- July 13, 2020
- 0 Comments
- In Existing Building Performance
- By Steven Winter Associates
In a collaborative effort that merged financing and energy use analysis, the New York City Passive House industry finally has performance data. Working together with Bright Power, The Community Preservation Corporation, and NYC Department of Housing Preservation & Development, this analysis is the first of its kind.
Why does this matter?
Energy Use Intensity (EUI) measures energy consumption on a per square foot basis to compare buildings and allows interested parties to gauge one building’s usage to another (or to a group of buildings with a similar use type). The study team compared the actual EUI of six completed Passive House-certified and Passive House-like buildings against recently completed multifamily code-built buildings. Information was gleaned from the EnergyScoreCards database and the Passive House (PH) target. The weather normalized data indicates the Passive House and Passive House-like buildings are performing much better than the comparable code-built group, but are not quite as efficient as the Passive House threshold. Industry leaders have recognized this performance gap – between predictive assumptions that rely on standardized patterns of use and the real-life habits of actual people living in the building. This gap has been a hot topic at the past several New York Passive House conferences. The results from the current analysis provide a starting point now, so the industry can focus on strategies to continue to reduce EUIs.
The study team had two other important observations about the PH and PH-like buildings. Gas heated buildings had a higher EUI than electrically heated buildings. And, Passive House-certified buildings performed better than those that did not pursue certification. These initial findings require a larger sample set to verify the trend.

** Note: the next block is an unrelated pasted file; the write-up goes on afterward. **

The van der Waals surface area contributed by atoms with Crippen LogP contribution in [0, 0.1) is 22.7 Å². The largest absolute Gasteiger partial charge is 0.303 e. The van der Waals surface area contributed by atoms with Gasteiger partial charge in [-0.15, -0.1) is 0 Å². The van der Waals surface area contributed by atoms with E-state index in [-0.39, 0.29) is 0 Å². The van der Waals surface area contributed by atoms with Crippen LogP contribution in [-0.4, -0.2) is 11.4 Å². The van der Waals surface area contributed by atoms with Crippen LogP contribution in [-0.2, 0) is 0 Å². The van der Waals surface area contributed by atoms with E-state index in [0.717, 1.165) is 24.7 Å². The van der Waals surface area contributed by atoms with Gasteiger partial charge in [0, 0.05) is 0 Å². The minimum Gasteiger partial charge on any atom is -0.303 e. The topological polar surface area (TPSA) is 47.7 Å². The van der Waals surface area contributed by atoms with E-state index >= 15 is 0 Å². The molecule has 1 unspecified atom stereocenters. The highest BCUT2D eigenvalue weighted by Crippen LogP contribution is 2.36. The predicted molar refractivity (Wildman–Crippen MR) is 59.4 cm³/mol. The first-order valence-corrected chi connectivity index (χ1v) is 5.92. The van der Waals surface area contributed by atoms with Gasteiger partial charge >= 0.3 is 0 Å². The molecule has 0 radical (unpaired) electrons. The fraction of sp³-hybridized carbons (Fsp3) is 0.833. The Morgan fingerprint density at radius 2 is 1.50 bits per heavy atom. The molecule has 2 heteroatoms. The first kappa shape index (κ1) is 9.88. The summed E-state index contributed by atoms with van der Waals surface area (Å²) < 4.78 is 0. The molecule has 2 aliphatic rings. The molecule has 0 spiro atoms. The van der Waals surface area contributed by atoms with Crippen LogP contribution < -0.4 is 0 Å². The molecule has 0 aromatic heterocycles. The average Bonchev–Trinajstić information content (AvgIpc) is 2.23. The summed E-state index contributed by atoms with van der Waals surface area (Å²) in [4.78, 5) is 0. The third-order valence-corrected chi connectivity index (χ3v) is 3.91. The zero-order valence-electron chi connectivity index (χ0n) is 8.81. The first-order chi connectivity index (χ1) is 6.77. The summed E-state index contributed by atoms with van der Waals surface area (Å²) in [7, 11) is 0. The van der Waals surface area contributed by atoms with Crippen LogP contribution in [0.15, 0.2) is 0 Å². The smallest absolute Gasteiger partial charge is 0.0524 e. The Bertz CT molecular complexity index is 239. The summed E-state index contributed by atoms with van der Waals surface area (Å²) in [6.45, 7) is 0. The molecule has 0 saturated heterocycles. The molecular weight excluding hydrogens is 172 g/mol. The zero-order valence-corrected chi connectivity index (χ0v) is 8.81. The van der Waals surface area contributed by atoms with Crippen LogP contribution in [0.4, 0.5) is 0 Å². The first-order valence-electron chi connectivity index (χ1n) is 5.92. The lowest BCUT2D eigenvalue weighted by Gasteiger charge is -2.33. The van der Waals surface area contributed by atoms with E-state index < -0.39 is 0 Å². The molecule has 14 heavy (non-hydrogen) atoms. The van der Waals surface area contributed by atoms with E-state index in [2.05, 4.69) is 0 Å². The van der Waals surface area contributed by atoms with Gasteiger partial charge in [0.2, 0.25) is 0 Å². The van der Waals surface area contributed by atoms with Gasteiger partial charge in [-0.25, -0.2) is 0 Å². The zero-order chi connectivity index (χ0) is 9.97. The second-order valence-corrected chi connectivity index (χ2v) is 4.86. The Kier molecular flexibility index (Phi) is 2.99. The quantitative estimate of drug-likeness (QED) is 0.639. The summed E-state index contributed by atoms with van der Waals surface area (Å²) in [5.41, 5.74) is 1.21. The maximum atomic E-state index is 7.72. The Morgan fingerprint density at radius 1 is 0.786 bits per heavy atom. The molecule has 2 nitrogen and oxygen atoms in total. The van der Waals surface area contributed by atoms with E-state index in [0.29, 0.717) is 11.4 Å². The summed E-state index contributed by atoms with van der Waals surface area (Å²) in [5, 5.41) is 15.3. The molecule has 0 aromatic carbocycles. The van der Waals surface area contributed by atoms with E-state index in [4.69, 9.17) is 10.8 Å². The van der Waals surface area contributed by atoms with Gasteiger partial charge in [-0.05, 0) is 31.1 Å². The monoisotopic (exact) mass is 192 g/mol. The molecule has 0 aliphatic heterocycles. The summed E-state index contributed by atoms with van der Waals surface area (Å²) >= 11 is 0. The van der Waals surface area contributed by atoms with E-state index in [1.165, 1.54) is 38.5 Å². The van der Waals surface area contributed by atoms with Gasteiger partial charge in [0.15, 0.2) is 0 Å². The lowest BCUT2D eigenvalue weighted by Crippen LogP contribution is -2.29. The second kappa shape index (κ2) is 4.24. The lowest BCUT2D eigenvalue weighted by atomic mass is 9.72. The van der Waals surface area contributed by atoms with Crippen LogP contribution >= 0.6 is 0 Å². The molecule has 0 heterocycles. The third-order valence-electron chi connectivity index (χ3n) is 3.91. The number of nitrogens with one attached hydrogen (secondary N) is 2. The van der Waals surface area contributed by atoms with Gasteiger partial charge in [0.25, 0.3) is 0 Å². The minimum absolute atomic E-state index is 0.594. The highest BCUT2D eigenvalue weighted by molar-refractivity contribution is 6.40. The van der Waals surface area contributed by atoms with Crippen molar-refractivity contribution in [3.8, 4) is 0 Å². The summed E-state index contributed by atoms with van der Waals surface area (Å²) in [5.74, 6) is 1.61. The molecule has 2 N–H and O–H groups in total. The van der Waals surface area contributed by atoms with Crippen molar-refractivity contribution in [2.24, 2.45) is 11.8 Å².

A critical aspect to funding affordable housing is energy cost savings and underwriting. The study points to significant savings compared to lender energy budgets that have traditionally relied on data from recently constructed code-built buildings. As a result, for example, the energy savings including renewables compared to the budgeted assumptions ranged from 39-79%. Moreover, lenders do not typically account for savings from energy efficiency, however based on the data, the study team recommends underwriting to the savings. With lower operating costs, there will be less reliance on public subsidies, and more funding available for more affordable housing projects (See figure 2).
Got 10 minutes? How can you help?
The team is currently fielding funding opportunities and placing finishing touches on a White Paper.
The City College of New York’s Urban Sustainability capstone students have created a survey to collect multifamily utility data, construction cost data, building specifications, and team experience. It takes 10 minutes to complete.
Call to Action: Please use this link to fill our the Multifamily Passive House Survey: https://bit.ly/3hYl2fs
Virtual presentations include the North American Passive House Network Conference on June 24 (recording now available), and upcoming presentations at the New Gravity Conference on August 5-7 and Building Energy NYC on September 23-24. Stay tuned as the study team pursues additional funding for Phase 2, which will seek and analyze more granular energy and financing information across a wider swath of PH buildings.
Written by Joanna Grab, Senior Sustainability Consultant